What satellites have seen
During the most drastic months of lockdown we have observed forgotten or unusual aspects of nature, but satellites have seen much more, especially in the water. The pandemic has allowed us to obtain data from nature with less pollution and science has taken the opportunity to find more answers. We need them.
NASA has monitored the number and status of key crops around the world for one of its satellite studies. Image Mississippi River. ©NASA Landsat.
The Covid-19 pandemic has highlighted the severe social and economic gaps we face, and has shown the damage we have caused to the environment. Climate news have deteriorated year by year and month by month. Every time we look deeper and more closely at nature, we discover further decline. Questions arise and we need more and more answers. According to the European Environment Agency (EEA), environmental degradation is the first factor that explains the latest pandemics and we will need more vaccines and universal treatments.
The threat is real and undeniable, but so is the increase of international awareness of the importance of relying on science to progress towards solutions. In spite of skeptical and revisionist movements, confidence in scientific methods has permeated most governments and institutions, as well as public opinion and the urgency in finding answers has become widespread.
Water in satellite view
Paradoxically, the pandemic has shown us interactions and degradation with the environment s were not aware of and has opened new doors to science; more problems have become evident, while new theories and areas of experimentation have appeared.
A good example is NASA’s initiative to make satellite data obtained during the most drastic lockdown months in industrial societies available to scientists. The human footprint on air and water quality has been revealed by default in ecosystems and the U.S. space agency has decided to fund various environmental research projects. Four of them make direct reference to the water cycle and address essential issues for the mitigation of the climate and environmental crisis and our adaptation to its consequences.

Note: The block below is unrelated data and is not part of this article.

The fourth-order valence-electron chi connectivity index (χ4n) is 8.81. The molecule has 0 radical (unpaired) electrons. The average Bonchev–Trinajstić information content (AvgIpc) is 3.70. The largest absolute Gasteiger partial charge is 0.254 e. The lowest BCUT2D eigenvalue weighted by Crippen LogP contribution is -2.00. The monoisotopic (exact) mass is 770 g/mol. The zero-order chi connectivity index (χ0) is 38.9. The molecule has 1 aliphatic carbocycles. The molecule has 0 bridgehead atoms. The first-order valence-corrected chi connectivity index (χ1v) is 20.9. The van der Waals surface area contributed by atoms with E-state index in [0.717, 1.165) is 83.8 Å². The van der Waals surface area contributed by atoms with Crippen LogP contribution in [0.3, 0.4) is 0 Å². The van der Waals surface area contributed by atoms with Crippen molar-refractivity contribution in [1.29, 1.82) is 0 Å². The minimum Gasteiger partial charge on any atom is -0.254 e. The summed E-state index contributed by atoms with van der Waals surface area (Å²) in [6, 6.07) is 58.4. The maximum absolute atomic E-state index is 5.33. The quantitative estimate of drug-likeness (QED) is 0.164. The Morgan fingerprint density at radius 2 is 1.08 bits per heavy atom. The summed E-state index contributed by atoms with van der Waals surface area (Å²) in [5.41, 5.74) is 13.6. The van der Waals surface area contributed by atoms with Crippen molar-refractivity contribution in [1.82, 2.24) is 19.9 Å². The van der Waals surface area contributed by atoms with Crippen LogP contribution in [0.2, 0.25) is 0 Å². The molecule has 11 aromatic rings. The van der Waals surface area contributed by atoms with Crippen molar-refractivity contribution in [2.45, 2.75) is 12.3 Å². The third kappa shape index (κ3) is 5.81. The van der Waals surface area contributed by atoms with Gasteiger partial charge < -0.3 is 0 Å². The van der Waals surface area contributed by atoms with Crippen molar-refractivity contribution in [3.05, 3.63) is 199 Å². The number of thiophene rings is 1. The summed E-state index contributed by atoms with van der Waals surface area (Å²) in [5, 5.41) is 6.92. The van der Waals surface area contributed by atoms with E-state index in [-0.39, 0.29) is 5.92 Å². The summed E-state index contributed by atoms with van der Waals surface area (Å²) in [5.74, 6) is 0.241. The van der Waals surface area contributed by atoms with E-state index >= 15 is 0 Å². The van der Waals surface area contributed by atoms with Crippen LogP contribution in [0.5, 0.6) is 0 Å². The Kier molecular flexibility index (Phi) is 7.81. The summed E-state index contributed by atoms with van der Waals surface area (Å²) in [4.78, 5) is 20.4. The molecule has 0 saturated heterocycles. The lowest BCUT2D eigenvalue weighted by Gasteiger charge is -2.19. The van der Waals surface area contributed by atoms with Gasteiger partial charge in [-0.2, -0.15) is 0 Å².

Water-air exchanges: we do not know everything
One of the main effects of the reduction of economic activity was the decrease in the emission of nitrogen dioxide (NO2) into the atmosphere and, as a consequence, its deposition in water. In general, an overabundance of nitrogen and other chemicals causes eutrophication of river and coastal waters due to the excessive growth of algae, which has a negative effect on the water quality and ecological balance.
One of the projects aims to study the behavior of coastal aquatic ecology during the reduction of eutrophication, using new data of the changes in atmospheric conditions and water quality. The findings can be very useful, especially in the industrialized world, to deepen the understanding of the exchange of nutrients and pollutants between air and water, a process we know relatively little about, and thus improve the political and economic responses towards more efficient regulations.
According to a recent UN report, 9.7 billion people will inhabit the Earth by 2050. That will be 2 billion more than today, a number equivalent to the entire population of India, United States, Russia and Japan in 2019. Whether they will be able to feed themselves, have access to water and have renewable resources to produce the necessary goods for life is uncertain. Uncontrolled global warming, the degradation of the environment and pandemics threaten a dystopian future for a humanity that is barely making progress towards the SDGs in 2030 and is wondering how it will reach the mid-century.
It is only by better understanding the consequences of the unsustainable that we can pave the way to sustainability. Environmental science makes us see the inevitable interconnection between all the variables the evolution of life on Earth depends on. Our health and that of the planet are related, so much so that it would be convenient to consider they are one and the same. It is urgent for us to find answers to transcend the uncertainty that the deterioration we have caused to the planet leads to. We need science and its method to know how best to act, not only with the 2030 SDGs in mind but beyond…